Our goal is to improve our patient’s oral motor, mastication, and swallowing abilities as well as improve his/her nutritional status. Swallowing goals may include:

  • Improve oral motor functioning required for mastication and swallowing.
  • Improve bolus control and timing of swallow reflex.
  • Decrease signs and symptoms of aspiration.
  • Decrease pocketing or oral residue.
  • Increase P.O. intake (food by mouth) to meet the nutritional needs of the patient.
  • Increase acceptance of a variety of foods and food textures.
  • Eliminate G-Tube dependency.
  • Eliminate NG-Tube dependency.
  • Decrease choking/gagging during meals.
  • Teach compensatory strategies to decrease risk of aspiration.
  • Caregiver training for carryover of skills to home environment.

As adults, we often forget how much we rely up our ability to speak to get through our day. However, when our ability to speak or understand language becomes impaired, the effect can be devastating. At  our Temecula Valley Clinic, we help adults who unfortunately have suffered from a lost of their speech, language and/or swallowing. Some have suffered from a stroke or Cardiovascular Accident (CVA), Traumatic Brain Injury (TBI), Parkinson’s disease, Multiple Sclerosis (MS) or some other neurological disorder. Others are experiencing vocal nodules, vocal polyps, Spasmodic Dysphonia, or other disorders of the voice. Regardless of the cause, we have the individualized program to help.  

Dysphagia is the medical term for impaired swallowing function. A person may experience dysphagia after a neurological diagnosis such CVA, or stroke, Parkinson’s disease, or Traumatic Brain Injury (TBI). However, sometimes patients develop dysphagia as part of the aging process or for no apparent reason. Signs and Symptoms of dysphagia are:

  • Difficulty chewing, or masticating, their food
  • Frequent gagging on food
  • Coughing or choking before, during or after swallowing
  • Sensation of food getting caught in the throat
  • Running nose and watery eyes while eating
  • Frequent throat clearing
  • Food or liquid falling out of the mouth before it is swallowed
  • Pocketing, or food remaining in cheeks
  • Oral residue left in mouth after swallowing
  • “Clunking” sounds while swallowing

Our speech and language pathologists will assess the patient’s oral structures, mastication, swallowing abilities, risk for aspiration, cognitive status, and endurance. We consult with the patient’s other specialists, such as nutritionists, ENTs, and GI physicians to ensure that our therapy approach is supporting all the needs of the patient. After an evaluation, we might recommend swallowing therapy, a Modified Barium Swallow study (MBS), or diet modifications.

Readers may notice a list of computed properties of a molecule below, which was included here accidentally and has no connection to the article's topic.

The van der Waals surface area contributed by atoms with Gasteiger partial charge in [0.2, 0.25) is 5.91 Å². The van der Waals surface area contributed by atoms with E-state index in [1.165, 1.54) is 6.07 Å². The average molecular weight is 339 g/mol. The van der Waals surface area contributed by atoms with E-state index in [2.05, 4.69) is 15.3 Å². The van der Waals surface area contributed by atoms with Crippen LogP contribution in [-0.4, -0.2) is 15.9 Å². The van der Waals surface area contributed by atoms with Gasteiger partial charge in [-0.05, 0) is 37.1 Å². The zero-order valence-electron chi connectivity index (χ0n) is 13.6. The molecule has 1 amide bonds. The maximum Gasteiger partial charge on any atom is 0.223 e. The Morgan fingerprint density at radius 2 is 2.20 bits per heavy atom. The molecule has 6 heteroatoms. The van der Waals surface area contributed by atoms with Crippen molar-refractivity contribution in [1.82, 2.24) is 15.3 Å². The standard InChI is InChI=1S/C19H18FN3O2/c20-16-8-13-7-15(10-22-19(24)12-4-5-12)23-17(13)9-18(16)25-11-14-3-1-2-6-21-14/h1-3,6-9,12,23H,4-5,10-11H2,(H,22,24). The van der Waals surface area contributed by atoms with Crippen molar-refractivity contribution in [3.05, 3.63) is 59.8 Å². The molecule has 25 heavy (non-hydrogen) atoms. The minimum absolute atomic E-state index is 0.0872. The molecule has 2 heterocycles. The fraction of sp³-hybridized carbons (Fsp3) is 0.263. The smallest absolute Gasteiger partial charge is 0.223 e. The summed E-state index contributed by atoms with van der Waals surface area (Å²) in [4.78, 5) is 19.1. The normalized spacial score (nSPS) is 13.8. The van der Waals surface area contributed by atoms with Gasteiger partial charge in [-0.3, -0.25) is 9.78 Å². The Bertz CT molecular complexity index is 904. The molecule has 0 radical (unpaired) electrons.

OCCUPATIONAL THERAPY

Occupational Therapists and Occupational Therapy Assistants help people across the lifespan participate in the things they want and need to do through the therapeutic use of everyday activities, or ADLs (Activities of Daily Living). These include getting dressed, food preparation, self care and work

OT is beneficial in treating a variety of patients such as those with after effects of a stroke (CVA), Multiple Sclerosis, Traumatic Brain Injuries (TBI) and Parkinson’s disease for example. It is also beneficial following injuries, such has hand therapy.

First a comprehensive evaluation will be performed and mutually agreed upon goals will be set for each individual patient. Then the OT and COTA will provide exercises that are functional and meaningful to the patient in order to address the ongoing deficits. For example, if a patient has experienced a stroke decreasing the use of one arm, the patient will most likely perform exercises to strengthen the arm, regain functional movement and practice real life skills such as grooming, preparing food, dressing, and regaining functional mobility.